Today we are very excited to be reviewing the new CaseLabs S8.  The S8 is part of the Mercury line up.  Mercury was originally designed to be a lower cost mITX case while still maintaining the CaseLabs quality, look and design details.  That first case was the S3, and it was so popular that there was a significant demand for a larger mATX version.  That became the S5, and as soon as that was released there was pressure to make a full size ATX case which is now the mighty S8.

For those of you who are new to CaseLabs they are a boutique case vendor based near Los Angeles.  All the design and manufacturing is done in house and they use their manufacturing knowledge to create top of the line high quality cases out of Aluminum that cater to the enthusiast.  CaseLabs makes the cases to order, there is no stock and unlike many enthusiast cases there are a metric ton of possible options for each case. So let’s start with the S8 chassis. CaseLabs cases always have an interior frame that is strong enough to build the entire rig in, then at the last second the ‘dress’ panels can be snapped on and the case is complete. The best example I’ve seen to really show the case construction is this timelapse of building the case made by “cpachris” at OCN – you can see more of the build by clicking this link here:

Bear in mind the pink is not an orderable option from CaseLabs. The case does typically ship partially disassembled to save on shipping and it typically takes a first timer about 30 minutes or less to build. So this is how the internal frame looks on the S8 once the outer panels are removed:

Of course this version is black, one of the many options is in choosing the color. The case can be delivered in black or white, or a gray primer suitable for painting on. CaseLabs have also recently added a “gunmetal” grey option that may or may not stick around. If these options are not enough you can even specify which panels get to be which color. Of course this is not free either in terms of delivery or cost ($35 up charge for two colors). The frame shows the basic layout of the case. On the right of the front panel is a large cutout for up to 9 5 1/4″ drive bays that can be mounted with some accessories. Alternatively they can be filled with CaseLabs own “flexbay” accessories including easy to use radiator mounts. The back panel shows the cutout and pcie backplates for the motherboard, while underneath is a power supply mount. This is more easily seen from the rear:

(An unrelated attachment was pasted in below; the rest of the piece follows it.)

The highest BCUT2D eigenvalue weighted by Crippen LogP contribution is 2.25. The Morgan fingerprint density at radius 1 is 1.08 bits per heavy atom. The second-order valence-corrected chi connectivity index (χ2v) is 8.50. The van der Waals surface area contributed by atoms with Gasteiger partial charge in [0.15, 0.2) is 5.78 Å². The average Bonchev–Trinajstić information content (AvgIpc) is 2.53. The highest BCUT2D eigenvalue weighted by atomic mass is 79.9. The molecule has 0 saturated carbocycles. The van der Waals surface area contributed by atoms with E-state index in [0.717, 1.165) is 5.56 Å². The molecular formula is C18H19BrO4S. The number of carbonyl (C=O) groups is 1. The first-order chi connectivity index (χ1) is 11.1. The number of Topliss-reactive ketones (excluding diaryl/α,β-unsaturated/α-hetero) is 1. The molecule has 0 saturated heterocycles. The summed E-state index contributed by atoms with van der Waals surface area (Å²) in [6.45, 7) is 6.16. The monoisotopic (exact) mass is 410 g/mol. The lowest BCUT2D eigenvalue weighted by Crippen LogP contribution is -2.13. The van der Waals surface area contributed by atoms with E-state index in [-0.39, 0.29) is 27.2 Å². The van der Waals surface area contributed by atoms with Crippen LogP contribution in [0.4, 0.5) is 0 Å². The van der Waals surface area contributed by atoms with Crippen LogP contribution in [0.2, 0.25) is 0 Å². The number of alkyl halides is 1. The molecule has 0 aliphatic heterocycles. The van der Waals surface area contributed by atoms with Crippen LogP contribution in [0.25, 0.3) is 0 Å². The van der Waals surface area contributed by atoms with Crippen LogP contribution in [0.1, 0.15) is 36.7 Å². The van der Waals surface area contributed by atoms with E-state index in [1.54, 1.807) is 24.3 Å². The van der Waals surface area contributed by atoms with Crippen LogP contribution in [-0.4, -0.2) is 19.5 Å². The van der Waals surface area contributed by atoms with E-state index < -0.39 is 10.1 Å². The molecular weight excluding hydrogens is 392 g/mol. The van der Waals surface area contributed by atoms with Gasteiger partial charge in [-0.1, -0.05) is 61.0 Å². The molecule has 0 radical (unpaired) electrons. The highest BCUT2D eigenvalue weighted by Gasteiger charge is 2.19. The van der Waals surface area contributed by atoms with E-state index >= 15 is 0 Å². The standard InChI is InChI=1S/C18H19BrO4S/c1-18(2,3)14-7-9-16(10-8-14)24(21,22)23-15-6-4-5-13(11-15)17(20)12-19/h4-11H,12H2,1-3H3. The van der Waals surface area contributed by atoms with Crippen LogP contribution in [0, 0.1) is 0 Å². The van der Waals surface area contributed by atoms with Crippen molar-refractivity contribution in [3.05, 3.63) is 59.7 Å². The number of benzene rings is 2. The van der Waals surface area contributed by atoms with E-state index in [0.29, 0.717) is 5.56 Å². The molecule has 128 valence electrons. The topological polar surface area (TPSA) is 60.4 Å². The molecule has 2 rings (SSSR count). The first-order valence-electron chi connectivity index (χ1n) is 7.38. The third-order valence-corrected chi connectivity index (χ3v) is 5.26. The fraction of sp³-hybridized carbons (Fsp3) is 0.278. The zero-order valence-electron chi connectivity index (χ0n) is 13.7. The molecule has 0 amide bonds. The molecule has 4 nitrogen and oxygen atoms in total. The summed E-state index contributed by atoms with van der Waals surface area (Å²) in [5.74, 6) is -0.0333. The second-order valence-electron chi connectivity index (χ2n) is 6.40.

On the underside there are four areas that look like fan cutouts. The one with hex mesh is not for mounting a fan but for providing fresh air to a power supply if it’s mounted in that orientation. The larger hole is for a 140mm if desired and the two smaller holes are for 120mm fans. The double 120mm fan spacing is of course the right size for a 240mm radiator.

The rubber feet are also another option – you can spring for caster wheels instead if you think your finished rig will be obnoxiously heavy.

Another nice feature is that cover plates are provided for all these holes if you desire to seal them for dust purposes. Here we see the 140mm fan hole covered as well as a “partial” cover of the 120mm fan hole that crosses between the psu sub section and the HDD area:

This cover plate is interesting because there is a 1/4″ gap between it and the wall, allowing for wires and some airflow. This plate is thus serving a different purpose than sealing a chamber. Instead it makes life easy if you wish to mount something to it. It can be easily removed for drilling and mounting a pump or reservoir for example and then quickly reattached using thumb screws.